How does this tie back to that personal responsibility? Well, after learning all the things I needed to keep pigeons, I stumbled across something I had completely missed: The second-largest account for greenhouse gases affecting our climate today is, oddly enough, cow burps.
Methane is second only to combustion pollution for carbon in our atmosphere.
This got me thinking about what it takes to get a cow ready for slaughter versus a pigeon. Doing a pound for pound quick calculation, I discovered that one pound of pigeon meat has about 1/1000th of the carbon footprint of a pound of beef. Feed, water, housing and electricity and cost per cow versus a pigeon: Suddenly it felt like I was making a really noble choice.
I’ve had vegans and vegetarians approach me, conflicted, but we always seem to come to an agreement that this is a good way to be personally responsible for the climate. A big bonus is it allows me to advocate for a middle ground where our dietary choices can maintain dignity while also reducing our individual carbon footprint.
It didn’t stop there. I also discovered these little birds also have up to 24 young a year. That’s about the same rate of bunnies, and we all know the saying about reproducing like bunnies.
Not only had I stumbled into an intensely-focused interest that satisfied my need for purpose on multiple levels, but it was also entirely sustainable environmentally, it reduced my personal carbon footprint immensely and opened me up to you, dear reader.
There are some unsavory aspects of keeping pigeons, no doubt about it. First off, hunting isn’t for everyone. Killing your food doesn’t feel cool. You don’t feel like an empowered dude when you end your pigeon’s life to make food. You remember their names and handling and cuddling them. You made sure they were happy and had places to lay eggs, have babies, eat like crazy and be safe. Then you take your sky buddy’s life as swiftly and painlessly as you can.
This sort of thing changes a man. You know the life you’re taking is ending because you’re hungry and want food. You know the plan, you stick to it, but it doesn’t change what you’re taking from the bird, and you can’t change what it does to you.
I can defend my right to dignity in my food for all the reasons above, but I defend it first by caring for my pigeons, tending to their wounds, feeding them extra well, being kind and pleasant and gentle with them, naming them and so forth. In the end, you make sure they aren’t slaughtered by someone they don’t know, because I learned that giving my birds dignity in death is the least I can do.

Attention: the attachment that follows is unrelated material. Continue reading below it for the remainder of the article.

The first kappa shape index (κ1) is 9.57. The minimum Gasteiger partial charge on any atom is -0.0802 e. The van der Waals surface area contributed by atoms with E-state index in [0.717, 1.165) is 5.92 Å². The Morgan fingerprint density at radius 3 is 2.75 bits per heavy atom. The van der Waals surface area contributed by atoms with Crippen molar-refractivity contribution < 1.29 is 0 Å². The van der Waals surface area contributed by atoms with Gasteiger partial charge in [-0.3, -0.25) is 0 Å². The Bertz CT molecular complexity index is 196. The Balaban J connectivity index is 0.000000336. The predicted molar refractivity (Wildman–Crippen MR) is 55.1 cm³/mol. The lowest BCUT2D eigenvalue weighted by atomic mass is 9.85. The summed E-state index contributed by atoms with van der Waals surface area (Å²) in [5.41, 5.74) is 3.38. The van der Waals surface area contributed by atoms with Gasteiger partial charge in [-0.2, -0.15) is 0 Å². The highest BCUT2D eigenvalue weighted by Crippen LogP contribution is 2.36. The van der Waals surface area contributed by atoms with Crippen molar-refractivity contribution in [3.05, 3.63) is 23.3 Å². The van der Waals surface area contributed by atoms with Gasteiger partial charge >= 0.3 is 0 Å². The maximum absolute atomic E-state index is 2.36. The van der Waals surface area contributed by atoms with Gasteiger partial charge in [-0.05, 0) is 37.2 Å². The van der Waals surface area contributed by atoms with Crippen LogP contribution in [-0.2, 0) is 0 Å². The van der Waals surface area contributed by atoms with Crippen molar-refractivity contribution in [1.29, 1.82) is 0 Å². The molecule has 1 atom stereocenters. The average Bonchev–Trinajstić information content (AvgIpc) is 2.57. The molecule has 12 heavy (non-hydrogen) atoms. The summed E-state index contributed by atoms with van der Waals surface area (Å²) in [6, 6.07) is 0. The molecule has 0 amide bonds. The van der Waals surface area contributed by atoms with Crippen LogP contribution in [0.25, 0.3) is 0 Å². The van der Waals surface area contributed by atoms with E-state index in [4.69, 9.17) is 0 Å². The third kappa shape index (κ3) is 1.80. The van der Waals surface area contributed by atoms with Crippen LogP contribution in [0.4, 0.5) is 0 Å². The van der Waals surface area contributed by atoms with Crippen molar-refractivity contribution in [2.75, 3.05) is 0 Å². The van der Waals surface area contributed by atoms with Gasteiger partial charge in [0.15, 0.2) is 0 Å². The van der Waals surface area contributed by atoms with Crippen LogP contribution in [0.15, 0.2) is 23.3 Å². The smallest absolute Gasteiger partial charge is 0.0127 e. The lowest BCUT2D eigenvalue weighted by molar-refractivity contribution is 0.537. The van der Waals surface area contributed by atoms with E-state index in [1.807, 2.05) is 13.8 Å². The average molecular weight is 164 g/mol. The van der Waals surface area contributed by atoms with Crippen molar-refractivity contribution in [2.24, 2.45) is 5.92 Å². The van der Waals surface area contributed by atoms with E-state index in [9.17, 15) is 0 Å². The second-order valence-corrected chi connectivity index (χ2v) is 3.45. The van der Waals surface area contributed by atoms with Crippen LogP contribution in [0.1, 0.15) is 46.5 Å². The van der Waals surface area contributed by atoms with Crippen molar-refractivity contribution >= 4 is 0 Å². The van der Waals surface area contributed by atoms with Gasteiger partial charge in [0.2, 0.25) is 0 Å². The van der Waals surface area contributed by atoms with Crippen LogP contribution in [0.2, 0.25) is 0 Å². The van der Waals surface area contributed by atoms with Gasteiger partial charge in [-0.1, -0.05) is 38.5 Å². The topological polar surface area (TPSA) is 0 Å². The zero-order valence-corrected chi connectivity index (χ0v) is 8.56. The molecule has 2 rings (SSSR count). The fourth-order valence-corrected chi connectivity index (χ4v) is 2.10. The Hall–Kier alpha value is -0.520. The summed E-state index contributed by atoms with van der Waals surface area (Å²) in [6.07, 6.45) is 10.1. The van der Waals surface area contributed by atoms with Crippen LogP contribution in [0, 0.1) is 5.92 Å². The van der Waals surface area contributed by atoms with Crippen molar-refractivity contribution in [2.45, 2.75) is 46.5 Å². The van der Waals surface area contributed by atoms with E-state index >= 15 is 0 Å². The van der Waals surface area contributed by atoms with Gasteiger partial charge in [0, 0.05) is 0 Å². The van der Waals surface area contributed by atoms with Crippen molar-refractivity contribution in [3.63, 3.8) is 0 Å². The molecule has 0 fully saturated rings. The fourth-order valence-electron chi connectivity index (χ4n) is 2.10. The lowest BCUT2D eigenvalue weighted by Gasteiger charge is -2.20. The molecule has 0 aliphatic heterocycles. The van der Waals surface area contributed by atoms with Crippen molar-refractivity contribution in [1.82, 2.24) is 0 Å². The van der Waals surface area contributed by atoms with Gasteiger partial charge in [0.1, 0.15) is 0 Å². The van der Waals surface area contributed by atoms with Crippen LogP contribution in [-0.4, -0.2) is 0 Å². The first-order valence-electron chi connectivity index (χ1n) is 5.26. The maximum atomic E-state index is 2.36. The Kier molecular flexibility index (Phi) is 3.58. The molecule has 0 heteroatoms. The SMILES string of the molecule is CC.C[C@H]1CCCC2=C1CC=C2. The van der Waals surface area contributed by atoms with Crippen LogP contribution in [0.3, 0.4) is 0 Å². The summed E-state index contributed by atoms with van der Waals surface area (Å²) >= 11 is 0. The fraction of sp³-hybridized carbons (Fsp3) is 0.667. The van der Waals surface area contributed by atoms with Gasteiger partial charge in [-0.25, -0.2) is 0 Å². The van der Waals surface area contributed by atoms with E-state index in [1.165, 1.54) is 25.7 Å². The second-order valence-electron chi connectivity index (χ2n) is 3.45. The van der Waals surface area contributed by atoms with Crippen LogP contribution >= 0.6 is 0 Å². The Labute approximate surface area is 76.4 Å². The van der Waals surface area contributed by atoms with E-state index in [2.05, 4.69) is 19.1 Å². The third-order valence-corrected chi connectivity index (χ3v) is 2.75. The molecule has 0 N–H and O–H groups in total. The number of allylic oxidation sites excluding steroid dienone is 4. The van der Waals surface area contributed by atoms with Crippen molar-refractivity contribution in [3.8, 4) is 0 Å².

If you choose to take up hunting and keeping pigeons or you choose a diet free of products made from sentient creatures—whatever your reasons are, I hope we can find those common intersections, especially during a pandemic like COVID-19. Much like pigeons, the better we work together as a community or flock, the better chances we have of surviving, thriving and having beautiful families of our own.
Eating pigeon may seem odd or downright grotesque in this time and age, but the more you learn about pigeons and their history with us as humans, the more and more factory farming and diseases blooming in those environments seem to make choosing alternative meat sources a whole lot easier. Icing the cake with a deeply dented carbon footprint and unexpected respect between dietary camps certainly sealed the deal for me.
My partner and I are building a greenhouse and we intend to use bird droppings as fertilizer to grow even more of our own food on our deck and in the yard. The entire idea to do it at all never would have come up without her asking me, “Well, what are you going to do with all the poop?”
While the idea that this could be egalitarian sure seems tempting, please keep in mind this was all information and knowledge I stumbled across trying to find more affordable food. I didn’t decide on pigeons as a fundamental dietary inclusion because of all the above, I found out along the way. And if there’s any takeaway, for me, it’s that we are all learning as we go—no matter our dietary choices. That realization has led to amazing interactions across the world—ever since this pigeon thing got wings.